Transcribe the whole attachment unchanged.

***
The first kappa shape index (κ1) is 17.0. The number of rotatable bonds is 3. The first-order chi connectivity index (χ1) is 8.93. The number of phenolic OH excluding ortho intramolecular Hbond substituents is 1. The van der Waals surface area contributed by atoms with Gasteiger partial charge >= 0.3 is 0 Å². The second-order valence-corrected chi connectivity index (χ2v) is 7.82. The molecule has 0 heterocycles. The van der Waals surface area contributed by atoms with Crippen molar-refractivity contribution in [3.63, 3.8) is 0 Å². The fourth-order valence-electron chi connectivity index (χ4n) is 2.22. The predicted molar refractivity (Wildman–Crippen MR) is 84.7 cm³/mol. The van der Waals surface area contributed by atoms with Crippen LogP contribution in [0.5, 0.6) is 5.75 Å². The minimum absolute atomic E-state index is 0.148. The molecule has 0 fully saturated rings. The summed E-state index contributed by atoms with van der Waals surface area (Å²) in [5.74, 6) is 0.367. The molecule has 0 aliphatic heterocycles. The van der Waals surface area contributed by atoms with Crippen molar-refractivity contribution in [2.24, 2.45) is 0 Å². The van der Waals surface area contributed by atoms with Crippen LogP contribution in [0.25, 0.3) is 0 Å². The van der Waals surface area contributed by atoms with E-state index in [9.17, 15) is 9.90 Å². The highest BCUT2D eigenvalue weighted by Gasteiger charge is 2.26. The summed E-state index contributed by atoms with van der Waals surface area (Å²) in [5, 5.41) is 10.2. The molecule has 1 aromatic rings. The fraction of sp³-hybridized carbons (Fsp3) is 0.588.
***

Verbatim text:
The first kappa shape index (κ1) is 17.0. The number of rotatable bonds is 3. The first-order chi connectivity index (χ1) is 8.93. The number of phenolic OH excluding ortho intramolecular Hbond substituents is 1. The van der Waals surface area contributed by atoms with Gasteiger partial charge >= 0.3 is 0 Å². The second-order valence-corrected chi connectivity index (χ2v) is 7.82. The molecule has 0 heterocycles. The van der Waals surface area contributed by atoms with Crippen molar-refractivity contribution in [3.63, 3.8) is 0 Å². The fourth-order valence-electron chi connectivity index (χ4n) is 2.22. The predicted molar refractivity (Wildman–Crippen MR) is 84.7 cm³/mol. The van der Waals surface area contributed by atoms with Crippen LogP contribution in [0.5, 0.6) is 5.75 Å². The minimum absolute atomic E-state index is 0.148. The molecule has 0 fully saturated rings. The summed E-state index contributed by atoms with van der Waals surface area (Å²) in [5.74, 6) is 0.367. The molecule has 0 aliphatic heterocycles. The van der Waals surface area contributed by atoms with Crippen molar-refractivity contribution in [2.24, 2.45) is 0 Å². The van der Waals surface area contributed by atoms with Crippen LogP contribution in [0.25, 0.3) is 0 Å². The van der Waals surface area contributed by atoms with E-state index in [9.17, 15) is 9.90 Å². The highest BCUT2D eigenvalue weighted by Gasteiger charge is 2.26. The summed E-state index contributed by atoms with van der Waals surface area (Å²) in [5, 5.41) is 10.2. The molecule has 1 aromatic rings. The fraction of sp³-hybridized carbons (Fsp3) is 0.588.